Frassati Fellowship of NYC


written by members of the Frassati Fellowship

May 22, 2017

"For nothing will be impossible with God."

—Luke 1:37

Today is the Feast of St. Rita of Cascia, the patron saint of impossible causes. During her life, St. Rita faced countless situations that seemed hopeless and impossible. As a girl, her desire was to enter the convent, but instead she was forced to enter an arranged marriage with an abusive husband. Then as a wife and mother, she hoped to instill virtue and kindness in her husband and sons, but instead she watched them become entangled in a vicious, longstanding family feud. Through all this, her greatest goal—not only for herself, but for her husband and sons as well—was not any earthly happiness or success, but only Heaven.

Rita endured insults, physical abuse, and infidelities from her husband for many years. Such a man would surely seem a hopeless case. But gradually, through her patience and humility, Rita was able to convert her husband into a better person. As the family feud became more heated, he chose to become more amiable, trying to foster alliances instead of hostilities—which ultimately resulted in his betrayal, when he was murdered by a member of the opposing family.

Rita publicly pardoned her husband's murderers, but her sons were not so forgiving. Together with her husband's brother, they conspired to avenge his death. Rita could not persuade her sons to relent, and so she prayed fervently that they would never commit the mortal sin of murder. A year later, before any murder could be carried out, both sons died of dysentery.

At this point in her life Rita wished to enter the convent, but she was told that due to the scandal caused by her husband's death, she would only be allowed to enter once the feuding families were reconciled. Now this, of all things, seems an impossible cause, no? Rita prayed to her patron saints, and before long her husband's brother, inflicted with the plague, renounced his longstanding vendetta. A truce was formed, and Rita became an Augustinian nun, spending her days in meditation and prayer and, in later life, experiencing the stigmata.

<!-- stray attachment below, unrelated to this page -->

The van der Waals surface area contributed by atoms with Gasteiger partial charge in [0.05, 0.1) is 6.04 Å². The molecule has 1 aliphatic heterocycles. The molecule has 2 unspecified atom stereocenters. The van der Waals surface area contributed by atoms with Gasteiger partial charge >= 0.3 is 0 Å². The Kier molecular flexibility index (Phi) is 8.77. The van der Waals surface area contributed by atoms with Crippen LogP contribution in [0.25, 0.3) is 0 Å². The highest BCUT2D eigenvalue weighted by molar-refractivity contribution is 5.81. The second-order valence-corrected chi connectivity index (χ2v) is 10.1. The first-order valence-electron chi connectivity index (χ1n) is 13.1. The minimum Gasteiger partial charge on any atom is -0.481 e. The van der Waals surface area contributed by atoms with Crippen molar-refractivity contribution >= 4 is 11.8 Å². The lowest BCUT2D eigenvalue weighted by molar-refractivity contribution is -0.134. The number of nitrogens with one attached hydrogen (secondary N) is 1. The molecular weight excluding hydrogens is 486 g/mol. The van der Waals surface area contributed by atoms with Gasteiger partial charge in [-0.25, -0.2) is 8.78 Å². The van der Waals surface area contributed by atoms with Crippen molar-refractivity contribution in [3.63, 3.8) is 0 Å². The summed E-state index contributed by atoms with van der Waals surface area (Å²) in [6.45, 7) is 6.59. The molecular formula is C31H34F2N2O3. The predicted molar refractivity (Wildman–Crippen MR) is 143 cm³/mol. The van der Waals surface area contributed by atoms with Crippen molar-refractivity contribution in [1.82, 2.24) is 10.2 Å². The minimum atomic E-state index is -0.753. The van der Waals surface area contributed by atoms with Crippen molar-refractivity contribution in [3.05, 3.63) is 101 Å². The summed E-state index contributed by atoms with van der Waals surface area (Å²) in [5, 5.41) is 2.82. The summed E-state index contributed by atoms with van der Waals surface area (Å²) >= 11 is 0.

At a glance, Rita's story doesn't seem particularly hopeful—rather, it seems like God answered her prayers by killing her family. Not the most upbeat story. However, Rita always had an understanding that this life is fleeting, and the length of our lives matters far less than the character of our souls. God allowed her husband and sons to die at a moment when He could take them to Himself and protect them for eternity. And He granted Rita, in her widowhood, the fulfillment of her childhood dream: to be wed to Christ alone. She was a saint amidst a family that didn't seem all that saintly, and God used her for great things at every stage of her life.

When Rita was on her deathbed, her cousin asked her if she wanted anything from her old home. Rita asked for a rose from the garden. This was January—not the season for roses. But upon arriving in the garden, her cousin found a single, blooming rose, which was brought to Rita to gaze at as she prepared to meet God.

Whatever your impossible cause may be—a blood feud, a lifelong dream, or a rose in January—remember the truth that St. Rita believed in so fiercely: nothing, nothing, is impossible with God.

"See, my children, we must reflect that we have a soul to save, and an eternity that awaits us. The world, its riches, pleasures, and honors will pass away; heaven and hell will never pass away. Let us take care, then. The saints did not all begin well; but they all ended well. We have begun badly; let us end well, and we shall go one day and meet them in heaven."